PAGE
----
Friday, December 19, 2014

Artwork versus Art Work.

There is a big difference between creating "Artwork" and the often long process leading to its' finish,
the actual "Art Work."


Today I'm sharing with you a few of the steps in the creation of a posthumous portrait of "Nimbus," a majestic Belgian Sheep dog whose owner, a close friend, was mourning the loss of  her companion.of many years. She needed some cheering up, although I knew, if I was successful, there would also be tears.
I did Nimbus's portrait during a warm week in the fall, taking advantage of the cool shade on my porch.


When I do portraits, whether of people or animals, I prefer taking my own reference photos, so I have control over the light that describes my subject. When the subject is deceased, I don't have that luxury.
This is the basic pose I used for the painting, which showed his long lines, and enough indication of his
elegant "double coat," unique to his breed, and something I knew I had to capture.


These images gave me more information about the structure and details of Nimbus's powerful head.
In particular my friend wanted me to capture his beautiful eyes, which she described as "the color of light
coffee beans." Having done quite a few portraits of dogs in the past, I knew the ultimate "likeness" always
comes down to the eyes. Pretty true with humans, for that matter. There is a saying; "The eyes have it."


After doing many compositional sketches I trace the final one onto the canvas, faintly seen here.
I start with the most obvious and easiest part of the painting, just to get me going.. In this instance, one of Nimbus's favorite toys, a mailman doll. Unlike my landscape paintings, my portraits tend to be much tighter and detailed. I also early on establish the "darkest darks," (here; his paw) so I'll have a frame of reference when painting the mid-tones, and heading up to the "lightest lights."


When painting people I work either in oil or watercolor, but my preferred medium when painting animals is usually acrylics. Acrylics are water-based, thus easier when cleaning up. They also dry within a few minutes.
The colors on my palette, no matter what the medium, are pretty basic. A warm and a cool version of the primaries red, yellow, and blue, an orange and a cool green, and two "Earth" colors; Raw Sienna and Burnt Sienna. I put out two piles of white; one for warm mixes and one for cool, so neither contaminates the other.


Using complementary colors I mix my own blacks, and with the addition of white, my own warm or cool versions of gray. One of my long time favorite artists, Jeanne Dobie, calls them "mouse colors."  Next time you see a mouse in your kitchen, see if he or she is a "cool" gray or a "warm" gray. Or not.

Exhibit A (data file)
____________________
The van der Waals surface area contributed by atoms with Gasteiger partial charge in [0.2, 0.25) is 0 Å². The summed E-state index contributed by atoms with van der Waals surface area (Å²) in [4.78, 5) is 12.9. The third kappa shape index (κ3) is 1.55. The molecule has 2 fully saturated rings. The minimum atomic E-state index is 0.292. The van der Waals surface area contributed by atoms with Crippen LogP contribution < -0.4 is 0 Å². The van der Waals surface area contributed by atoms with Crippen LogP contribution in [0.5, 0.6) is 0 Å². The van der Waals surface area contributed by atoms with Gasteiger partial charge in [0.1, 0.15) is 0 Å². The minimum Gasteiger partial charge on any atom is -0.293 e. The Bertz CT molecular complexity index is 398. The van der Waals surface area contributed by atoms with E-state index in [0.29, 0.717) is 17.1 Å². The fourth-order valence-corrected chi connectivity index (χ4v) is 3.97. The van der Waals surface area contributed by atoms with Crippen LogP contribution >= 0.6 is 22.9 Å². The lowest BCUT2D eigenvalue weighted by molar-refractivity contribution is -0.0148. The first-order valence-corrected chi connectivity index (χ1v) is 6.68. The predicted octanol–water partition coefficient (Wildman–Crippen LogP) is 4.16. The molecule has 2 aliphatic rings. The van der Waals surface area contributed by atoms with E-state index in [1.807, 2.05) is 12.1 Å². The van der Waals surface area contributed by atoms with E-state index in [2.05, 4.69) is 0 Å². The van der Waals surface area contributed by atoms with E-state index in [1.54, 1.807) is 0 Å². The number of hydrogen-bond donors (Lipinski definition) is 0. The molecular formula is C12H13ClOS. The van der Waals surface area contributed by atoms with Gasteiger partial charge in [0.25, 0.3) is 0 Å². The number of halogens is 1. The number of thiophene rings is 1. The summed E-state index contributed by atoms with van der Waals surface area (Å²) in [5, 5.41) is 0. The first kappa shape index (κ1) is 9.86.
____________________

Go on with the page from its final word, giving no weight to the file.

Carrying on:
Here is the finished painting of "Nimbus." I knew his owner's favorite color is "tomato red" (a warm red, not a cool red.) so I put him on a red rug in the room where his portrait now hangs. Nimbus looks down
with his coffee colored eyes from his place above the fireplace. Our dear mutual friend loves the painting, and that makes me very happy.      













Friday, December 12, 2014

Louise Ternay; Wife, Mother, Artist, Agent, And Adventurer.

This past Saturday marked the seventh year anniversary of my wife Louise's death.


Louise was one of those "left-brain-right-brain" people who prided herself on her work ethic, and her ability to "Get the job done!" She did that as a Business person, and as an Artist.This is a water color I did of her
when she was doing her co-op at the Fabric Workshop, in Philadelphia. Here she is cleaning a silk screen,
part of the very involved process of printing images on fabric.

She explained the whole process to me one day, so I decided to do this illustration, based on her description. So many steps that must be done right.


Here is one of the many more "free form" hangings she loved doing.


As I've mentioned in other posts, going to the Haystack Mountain School of Crafts in Maine in the early seventies changed our family's lives forever. Louise expressed her love of crafts by taking classes in many mediums. Here she experimented in paper making, embedding leaves in the wedded layers of  paper.


In this instance she put delicate natural fibers in the mix of wet paper, creating a subtle surface texture.


On three different occasions Louise spent a month at "Arcosanti," the experimental desert living community
envisioned by Paolo Solari, seventy miles above Phoenix, Arizona.. While there she became a stone mason, building walls and fireplaces (Count Rumford) from rock she cut and gathered in the surrounding desert and canyons. It is here where the famous "Solari Bells" are made. This is a cartoon showing Louise "Before and After" her adventures...of which she had many.


In this ceramic tile her design reflects the architecture and graphics she saw while at Arcosanti.


A few years before she died, Louise took another class at Haystack. This time it was woodworking.
She decided to build a rustic four-poster mortice and tenon cedar bed for our cabin.
The eight poles cost us fifteen bucks at the local saw mill, and the two-week course at Haystack cost at least